A confirmed case of measles has prompted health alerts for a handful of locations in Leduc and at the Edmonton International Airport.

An individual with lab-confirmed measles stopped in Edmonton while en route from Vancouver to Inuvik on Feb. 12, stated a news release issued Sunday by Alberta Health Service.

In the course of 20 hours, the person — who was infectious at the time — posed a risk to passengers on two flights, the users of two shuttles, shoppers at a Walmart, and travellers staying at a hotel in Leduc.

“Individuals who were in the above-noted locations at the time frames indicated and who were born after 1970 and have NOT already had measles disease or have NOT received two doses of measles vaccine, may be at risk for developing measles,” states the release.

The specific times and locations are:

Tuesday, Feb. 12

  • Flight from Vancouver to Edmonton on AC236, which arrived in Edmonton at 12:54 p.m.
  • The Edmonton airport hotel which departed from the terminal at about 2:30 p.m., stopping at four Leduc hotels: Paradise Inn and Suites, Crystal Star Inn, Wyndham Garden Edmonton Airpot and Wingate by Wyndham.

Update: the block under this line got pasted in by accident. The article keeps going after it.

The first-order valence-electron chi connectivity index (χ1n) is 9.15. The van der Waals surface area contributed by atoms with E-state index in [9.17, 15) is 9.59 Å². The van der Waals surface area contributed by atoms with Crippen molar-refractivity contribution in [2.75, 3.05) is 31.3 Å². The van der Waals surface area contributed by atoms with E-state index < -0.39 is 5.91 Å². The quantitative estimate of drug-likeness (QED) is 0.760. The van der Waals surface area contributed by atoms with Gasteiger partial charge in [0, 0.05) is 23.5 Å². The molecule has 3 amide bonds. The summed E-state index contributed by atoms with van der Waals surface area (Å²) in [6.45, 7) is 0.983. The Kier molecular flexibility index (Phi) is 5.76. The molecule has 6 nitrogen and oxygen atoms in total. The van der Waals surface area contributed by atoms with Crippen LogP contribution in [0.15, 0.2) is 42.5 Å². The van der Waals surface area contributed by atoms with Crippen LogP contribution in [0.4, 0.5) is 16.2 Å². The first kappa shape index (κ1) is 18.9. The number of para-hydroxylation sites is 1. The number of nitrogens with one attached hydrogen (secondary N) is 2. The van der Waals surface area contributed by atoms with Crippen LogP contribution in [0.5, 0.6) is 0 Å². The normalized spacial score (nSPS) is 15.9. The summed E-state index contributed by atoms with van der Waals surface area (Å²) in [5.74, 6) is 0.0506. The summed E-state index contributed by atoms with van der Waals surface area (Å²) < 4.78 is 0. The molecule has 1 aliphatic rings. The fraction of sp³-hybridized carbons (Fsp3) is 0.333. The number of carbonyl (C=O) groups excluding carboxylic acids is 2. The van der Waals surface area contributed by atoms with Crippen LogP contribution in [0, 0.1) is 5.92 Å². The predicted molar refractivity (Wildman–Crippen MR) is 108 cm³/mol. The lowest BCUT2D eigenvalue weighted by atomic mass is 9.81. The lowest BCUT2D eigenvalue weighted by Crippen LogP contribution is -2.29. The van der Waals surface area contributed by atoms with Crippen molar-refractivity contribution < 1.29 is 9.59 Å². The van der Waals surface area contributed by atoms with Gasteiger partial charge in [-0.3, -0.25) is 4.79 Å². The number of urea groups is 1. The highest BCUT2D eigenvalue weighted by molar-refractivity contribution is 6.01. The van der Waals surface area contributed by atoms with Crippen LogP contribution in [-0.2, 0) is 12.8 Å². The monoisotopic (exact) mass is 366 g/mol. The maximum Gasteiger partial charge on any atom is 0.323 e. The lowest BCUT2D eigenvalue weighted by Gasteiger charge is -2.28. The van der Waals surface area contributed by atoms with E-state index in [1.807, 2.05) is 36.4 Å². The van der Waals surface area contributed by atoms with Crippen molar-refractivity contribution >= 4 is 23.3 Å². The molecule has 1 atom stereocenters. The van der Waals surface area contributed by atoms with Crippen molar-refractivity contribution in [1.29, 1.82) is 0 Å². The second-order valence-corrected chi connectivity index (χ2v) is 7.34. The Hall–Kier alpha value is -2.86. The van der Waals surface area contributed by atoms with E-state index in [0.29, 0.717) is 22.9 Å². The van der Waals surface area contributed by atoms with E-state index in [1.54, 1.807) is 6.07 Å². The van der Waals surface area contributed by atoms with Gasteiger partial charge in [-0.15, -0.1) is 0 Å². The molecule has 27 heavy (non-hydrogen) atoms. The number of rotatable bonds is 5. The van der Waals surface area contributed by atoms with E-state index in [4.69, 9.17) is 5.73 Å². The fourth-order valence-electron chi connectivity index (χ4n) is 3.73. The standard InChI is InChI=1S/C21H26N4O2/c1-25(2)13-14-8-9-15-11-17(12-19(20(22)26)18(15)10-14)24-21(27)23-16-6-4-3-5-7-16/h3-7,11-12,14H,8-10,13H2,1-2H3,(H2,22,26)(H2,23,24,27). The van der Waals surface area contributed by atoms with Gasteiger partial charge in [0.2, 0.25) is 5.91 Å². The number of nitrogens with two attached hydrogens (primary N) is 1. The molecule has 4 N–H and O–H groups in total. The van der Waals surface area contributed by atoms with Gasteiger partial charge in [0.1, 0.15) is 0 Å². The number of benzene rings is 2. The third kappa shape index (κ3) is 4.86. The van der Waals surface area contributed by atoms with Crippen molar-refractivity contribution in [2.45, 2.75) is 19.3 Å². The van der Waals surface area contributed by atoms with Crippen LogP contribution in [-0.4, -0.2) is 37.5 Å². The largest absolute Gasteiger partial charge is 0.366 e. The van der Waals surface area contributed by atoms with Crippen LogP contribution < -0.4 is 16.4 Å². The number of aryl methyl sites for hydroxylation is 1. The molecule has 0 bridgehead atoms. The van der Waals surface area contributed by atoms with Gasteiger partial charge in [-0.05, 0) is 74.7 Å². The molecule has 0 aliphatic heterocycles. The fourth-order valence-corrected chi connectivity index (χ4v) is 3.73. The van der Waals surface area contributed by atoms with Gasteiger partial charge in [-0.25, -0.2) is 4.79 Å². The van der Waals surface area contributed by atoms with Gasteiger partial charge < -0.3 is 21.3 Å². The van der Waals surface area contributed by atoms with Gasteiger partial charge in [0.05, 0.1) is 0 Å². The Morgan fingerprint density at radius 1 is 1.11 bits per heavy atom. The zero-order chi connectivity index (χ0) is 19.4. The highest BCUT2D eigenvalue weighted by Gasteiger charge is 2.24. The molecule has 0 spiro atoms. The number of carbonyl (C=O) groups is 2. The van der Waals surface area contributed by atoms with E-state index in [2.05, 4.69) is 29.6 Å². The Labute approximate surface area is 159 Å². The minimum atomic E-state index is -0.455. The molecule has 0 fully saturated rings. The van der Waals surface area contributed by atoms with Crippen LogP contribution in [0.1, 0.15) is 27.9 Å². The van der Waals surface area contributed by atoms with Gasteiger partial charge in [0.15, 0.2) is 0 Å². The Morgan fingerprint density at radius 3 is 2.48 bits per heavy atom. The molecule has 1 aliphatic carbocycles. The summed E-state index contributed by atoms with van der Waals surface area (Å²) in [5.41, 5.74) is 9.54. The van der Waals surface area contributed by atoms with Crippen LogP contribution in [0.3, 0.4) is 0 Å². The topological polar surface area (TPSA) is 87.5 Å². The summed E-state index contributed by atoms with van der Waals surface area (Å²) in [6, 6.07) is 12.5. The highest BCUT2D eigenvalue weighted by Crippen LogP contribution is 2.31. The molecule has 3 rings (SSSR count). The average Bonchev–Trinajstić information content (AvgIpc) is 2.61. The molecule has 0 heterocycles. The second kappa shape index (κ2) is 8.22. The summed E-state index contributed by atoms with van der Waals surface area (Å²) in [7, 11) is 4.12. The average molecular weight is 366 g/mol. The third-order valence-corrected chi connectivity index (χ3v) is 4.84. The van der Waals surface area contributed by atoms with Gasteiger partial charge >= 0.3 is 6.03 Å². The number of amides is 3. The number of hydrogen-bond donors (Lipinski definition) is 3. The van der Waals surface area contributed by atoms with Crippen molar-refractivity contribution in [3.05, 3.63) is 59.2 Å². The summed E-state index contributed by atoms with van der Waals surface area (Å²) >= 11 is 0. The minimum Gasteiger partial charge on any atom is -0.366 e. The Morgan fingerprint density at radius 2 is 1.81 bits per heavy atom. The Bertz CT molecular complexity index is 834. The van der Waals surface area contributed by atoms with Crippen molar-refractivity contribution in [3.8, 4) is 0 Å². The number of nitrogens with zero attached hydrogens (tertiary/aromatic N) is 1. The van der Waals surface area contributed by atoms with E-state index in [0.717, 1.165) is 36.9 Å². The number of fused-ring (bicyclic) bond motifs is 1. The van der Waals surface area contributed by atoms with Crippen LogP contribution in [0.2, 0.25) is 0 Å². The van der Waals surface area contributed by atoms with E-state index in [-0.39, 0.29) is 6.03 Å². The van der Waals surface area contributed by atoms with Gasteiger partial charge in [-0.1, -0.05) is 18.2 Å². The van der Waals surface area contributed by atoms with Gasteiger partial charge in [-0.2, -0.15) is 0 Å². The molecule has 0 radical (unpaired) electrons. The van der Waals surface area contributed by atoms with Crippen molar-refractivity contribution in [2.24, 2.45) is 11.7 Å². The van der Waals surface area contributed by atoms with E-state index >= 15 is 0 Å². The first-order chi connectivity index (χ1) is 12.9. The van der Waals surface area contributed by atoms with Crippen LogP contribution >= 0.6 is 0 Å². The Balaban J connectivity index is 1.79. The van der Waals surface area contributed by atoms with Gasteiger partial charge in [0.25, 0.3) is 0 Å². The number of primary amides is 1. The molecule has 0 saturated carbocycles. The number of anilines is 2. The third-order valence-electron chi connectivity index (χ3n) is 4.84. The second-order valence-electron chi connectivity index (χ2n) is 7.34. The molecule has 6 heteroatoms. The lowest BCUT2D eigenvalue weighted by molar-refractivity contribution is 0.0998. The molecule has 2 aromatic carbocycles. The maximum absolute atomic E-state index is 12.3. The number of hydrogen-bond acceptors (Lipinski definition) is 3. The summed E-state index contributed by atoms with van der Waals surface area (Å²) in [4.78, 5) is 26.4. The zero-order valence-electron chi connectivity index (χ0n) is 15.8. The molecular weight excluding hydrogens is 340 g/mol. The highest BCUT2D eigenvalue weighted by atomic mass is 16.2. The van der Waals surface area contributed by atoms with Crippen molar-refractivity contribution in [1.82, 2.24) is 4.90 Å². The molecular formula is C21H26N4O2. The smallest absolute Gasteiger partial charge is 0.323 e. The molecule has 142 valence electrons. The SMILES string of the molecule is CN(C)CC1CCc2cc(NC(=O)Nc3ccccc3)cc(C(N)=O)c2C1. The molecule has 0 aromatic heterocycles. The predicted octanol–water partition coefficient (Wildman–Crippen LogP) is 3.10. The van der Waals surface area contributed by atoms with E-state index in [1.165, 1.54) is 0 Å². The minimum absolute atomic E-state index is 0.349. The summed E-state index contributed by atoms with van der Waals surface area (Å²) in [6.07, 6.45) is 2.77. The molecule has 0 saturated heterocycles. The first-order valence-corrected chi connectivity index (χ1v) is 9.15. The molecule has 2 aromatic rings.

• The Walmart Supercentre on Discovery Way in Leduc, between 5 p.m. and 7 p.m.
  • The Stars Inn Hotel, on Sparrow Crescent in Leduc, after 3 p.m.

Wednesday, Feb. 13

  • The 6:30 a.m. shuttle from the Crystal Star Inn to the Edmonton airport
  • Canadian North flight from Edmonton to Inuvik on 5T-444. That flight travelled through Yellowknife and Norman Wells.

Similar warnings have already been issued in Vancouver and Inuvik.

Measles is a highly infectious disease that spreads through the air, through coughs or sneezes, or by touching a surface contaminated by the virus. It can remain airborne for two hours or it can be spread through contact with an infected person, like sharing food, drinks, toys and cigarettes.

Symptoms can appear around seven to 21 days after being exposed to the virus. They include:

  • Fever.
  • Dry cough.
  • Runny nose.
  • Sore throat.
  • Inflamed eyes (conjunctivitis).
  • Tiny white spots with bluish-white centres inside the mouth (Koplik’s spots).
  • Skin rash of large, flat blotches that often flow into one another.

The MMR vaccine is the best way to protect against measles, and all children 12 months and over and adults born in or after 1970 should receive it, says the department. Children between 12 months and 12 years can get the MMRV vaccine instead.

Measles can lead to serious complications in some children, including pneumonia, encephalitis or death.

In B.C.’s Lower Mainland, there are now 10 cases of measles. One of the cases involved a teen who was infected during a family trip to Vietnam. Another case involved a man who had travelled to the Philippines.



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